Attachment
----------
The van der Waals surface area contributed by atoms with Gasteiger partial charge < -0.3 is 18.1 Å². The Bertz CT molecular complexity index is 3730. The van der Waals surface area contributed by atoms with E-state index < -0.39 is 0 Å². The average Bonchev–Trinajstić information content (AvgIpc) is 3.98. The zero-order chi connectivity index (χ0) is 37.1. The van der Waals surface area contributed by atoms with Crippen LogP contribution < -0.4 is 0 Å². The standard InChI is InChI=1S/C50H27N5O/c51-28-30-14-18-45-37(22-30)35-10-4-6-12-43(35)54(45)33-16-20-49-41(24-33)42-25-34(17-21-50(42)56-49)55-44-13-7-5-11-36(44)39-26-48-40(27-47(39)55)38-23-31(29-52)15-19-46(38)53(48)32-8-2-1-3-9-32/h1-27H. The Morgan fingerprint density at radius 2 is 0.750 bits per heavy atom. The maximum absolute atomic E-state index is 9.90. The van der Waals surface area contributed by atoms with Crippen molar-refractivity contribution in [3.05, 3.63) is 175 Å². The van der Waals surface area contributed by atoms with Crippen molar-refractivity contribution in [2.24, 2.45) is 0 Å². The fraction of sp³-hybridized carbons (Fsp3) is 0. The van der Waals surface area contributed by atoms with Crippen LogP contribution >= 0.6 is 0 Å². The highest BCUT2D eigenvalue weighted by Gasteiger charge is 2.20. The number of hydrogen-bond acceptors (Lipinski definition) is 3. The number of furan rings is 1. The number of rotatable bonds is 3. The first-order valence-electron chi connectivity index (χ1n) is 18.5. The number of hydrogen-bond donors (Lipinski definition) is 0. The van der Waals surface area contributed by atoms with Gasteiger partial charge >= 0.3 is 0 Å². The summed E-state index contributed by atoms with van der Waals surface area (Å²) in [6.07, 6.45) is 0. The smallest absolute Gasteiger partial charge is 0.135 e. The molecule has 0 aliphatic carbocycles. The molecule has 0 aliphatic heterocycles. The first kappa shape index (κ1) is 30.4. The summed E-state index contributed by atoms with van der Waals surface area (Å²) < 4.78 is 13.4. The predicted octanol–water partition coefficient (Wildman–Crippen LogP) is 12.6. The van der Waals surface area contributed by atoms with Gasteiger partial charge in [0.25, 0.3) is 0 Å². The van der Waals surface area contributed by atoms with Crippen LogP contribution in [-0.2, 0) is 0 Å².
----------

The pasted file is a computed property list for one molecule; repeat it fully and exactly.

The van der Waals surface area contributed by atoms with Gasteiger partial charge < -0.3 is 18.1 Å². The Bertz CT molecular complexity index is 3730. The van der Waals surface area contributed by atoms with E-state index < -0.39 is 0 Å². The average Bonchev–Trinajstić information content (AvgIpc) is 3.98. The zero-order chi connectivity index (χ0) is 37.1. The van der Waals surface area contributed by atoms with Crippen LogP contribution < -0.4 is 0 Å². The standard InChI is InChI=1S/C50H27N5O/c51-28-30-14-18-45-37(22-30)35-10-4-6-12-43(35)54(45)33-16-20-49-41(24-33)42-25-34(17-21-50(42)56-49)55-44-13-7-5-11-36(44)39-26-48-40(27-47(39)55)38-23-31(29-52)15-19-46(38)53(48)32-8-2-1-3-9-32/h1-27H. The Morgan fingerprint density at radius 2 is 0.750 bits per heavy atom. The maximum absolute atomic E-state index is 9.90. The van der Waals surface area contributed by atoms with Crippen molar-refractivity contribution in [3.05, 3.63) is 175 Å². The van der Waals surface area contributed by atoms with Crippen molar-refractivity contribution in [2.24, 2.45) is 0 Å². The fraction of sp³-hybridized carbons (Fsp3) is 0. The van der Waals surface area contributed by atoms with Crippen LogP contribution >= 0.6 is 0 Å². The highest BCUT2D eigenvalue weighted by Gasteiger charge is 2.20. The number of hydrogen-bond acceptors (Lipinski definition) is 3. The number of furan rings is 1. The number of rotatable bonds is 3. The first-order valence-electron chi connectivity index (χ1n) is 18.5. The number of hydrogen-bond donors (Lipinski definition) is 0. The van der Waals surface area contributed by atoms with Gasteiger partial charge >= 0.3 is 0 Å². The summed E-state index contributed by atoms with van der Waals surface area (Å²) in [6.07, 6.45) is 0. The smallest absolute Gasteiger partial charge is 0.135 e. The molecule has 0 aliphatic carbocycles. The molecule has 0 aliphatic heterocycles. The first kappa shape index (κ1) is 30.4. The summed E-state index contributed by atoms with van der Waals surface area (Å²) < 4.78 is 13.4. The predicted octanol–water partition coefficient (Wildman–Crippen LogP) is 12.6. The van der Waals surface area contributed by atoms with Gasteiger partial charge in [0.25, 0.3) is 0 Å². The van der Waals surface area contributed by atoms with Crippen LogP contribution in [-0.2, 0) is 0 Å².